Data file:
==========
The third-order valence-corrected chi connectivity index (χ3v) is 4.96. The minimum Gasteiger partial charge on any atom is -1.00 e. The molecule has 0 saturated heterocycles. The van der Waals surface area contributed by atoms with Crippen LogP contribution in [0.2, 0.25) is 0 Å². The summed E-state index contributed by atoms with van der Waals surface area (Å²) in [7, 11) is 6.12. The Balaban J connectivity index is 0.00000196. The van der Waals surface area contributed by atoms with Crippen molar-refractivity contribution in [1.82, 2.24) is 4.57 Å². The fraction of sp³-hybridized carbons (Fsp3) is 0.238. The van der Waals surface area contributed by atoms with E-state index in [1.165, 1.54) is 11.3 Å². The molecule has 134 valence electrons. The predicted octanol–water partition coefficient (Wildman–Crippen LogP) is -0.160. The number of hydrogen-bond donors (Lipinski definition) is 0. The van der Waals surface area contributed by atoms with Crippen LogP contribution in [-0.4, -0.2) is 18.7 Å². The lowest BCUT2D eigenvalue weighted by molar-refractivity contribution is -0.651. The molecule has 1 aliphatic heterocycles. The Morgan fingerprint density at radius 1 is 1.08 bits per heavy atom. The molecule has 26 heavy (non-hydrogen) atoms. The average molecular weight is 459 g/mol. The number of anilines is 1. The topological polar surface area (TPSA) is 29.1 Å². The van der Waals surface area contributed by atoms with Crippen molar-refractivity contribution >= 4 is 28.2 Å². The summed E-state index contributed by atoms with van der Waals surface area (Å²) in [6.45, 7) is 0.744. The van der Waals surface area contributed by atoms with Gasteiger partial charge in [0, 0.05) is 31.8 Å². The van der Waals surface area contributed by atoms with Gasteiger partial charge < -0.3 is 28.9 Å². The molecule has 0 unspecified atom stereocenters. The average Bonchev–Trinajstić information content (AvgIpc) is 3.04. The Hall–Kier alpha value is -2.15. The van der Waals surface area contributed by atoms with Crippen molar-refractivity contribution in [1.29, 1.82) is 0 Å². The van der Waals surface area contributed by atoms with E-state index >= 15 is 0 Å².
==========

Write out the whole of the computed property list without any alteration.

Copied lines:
The third-order valence-corrected chi connectivity index (χ3v) is 4.96. The minimum Gasteiger partial charge on any atom is -1.00 e. The molecule has 0 saturated heterocycles. The van der Waals surface area contributed by atoms with Crippen LogP contribution in [0.2, 0.25) is 0 Å². The summed E-state index contributed by atoms with van der Waals surface area (Å²) in [7, 11) is 6.12. The Balaban J connectivity index is 0.00000196. The van der Waals surface area contributed by atoms with Crippen molar-refractivity contribution in [1.82, 2.24) is 4.57 Å². The fraction of sp³-hybridized carbons (Fsp3) is 0.238. The van der Waals surface area contributed by atoms with E-state index in [1.165, 1.54) is 11.3 Å². The molecule has 134 valence electrons. The predicted octanol–water partition coefficient (Wildman–Crippen LogP) is -0.160. The number of hydrogen-bond donors (Lipinski definition) is 0. The van der Waals surface area contributed by atoms with Crippen LogP contribution in [-0.4, -0.2) is 18.7 Å². The lowest BCUT2D eigenvalue weighted by molar-refractivity contribution is -0.651. The molecule has 1 aliphatic heterocycles. The Morgan fingerprint density at radius 1 is 1.08 bits per heavy atom. The molecule has 26 heavy (non-hydrogen) atoms. The average molecular weight is 459 g/mol. The number of anilines is 1. The topological polar surface area (TPSA) is 29.1 Å². The van der Waals surface area contributed by atoms with Crippen molar-refractivity contribution >= 4 is 28.2 Å². The summed E-state index contributed by atoms with van der Waals surface area (Å²) in [6.45, 7) is 0.744. The van der Waals surface area contributed by atoms with Gasteiger partial charge in [0, 0.05) is 31.8 Å². The van der Waals surface area contributed by atoms with Gasteiger partial charge < -0.3 is 28.9 Å². The molecule has 0 unspecified atom stereocenters. The average Bonchev–Trinajstić information content (AvgIpc) is 3.04. The Hall–Kier alpha value is -2.15. The van der Waals surface area contributed by atoms with Crippen molar-refractivity contribution in [1.29, 1.82) is 0 Å². The van der Waals surface area contributed by atoms with E-state index >= 15 is 0 Å².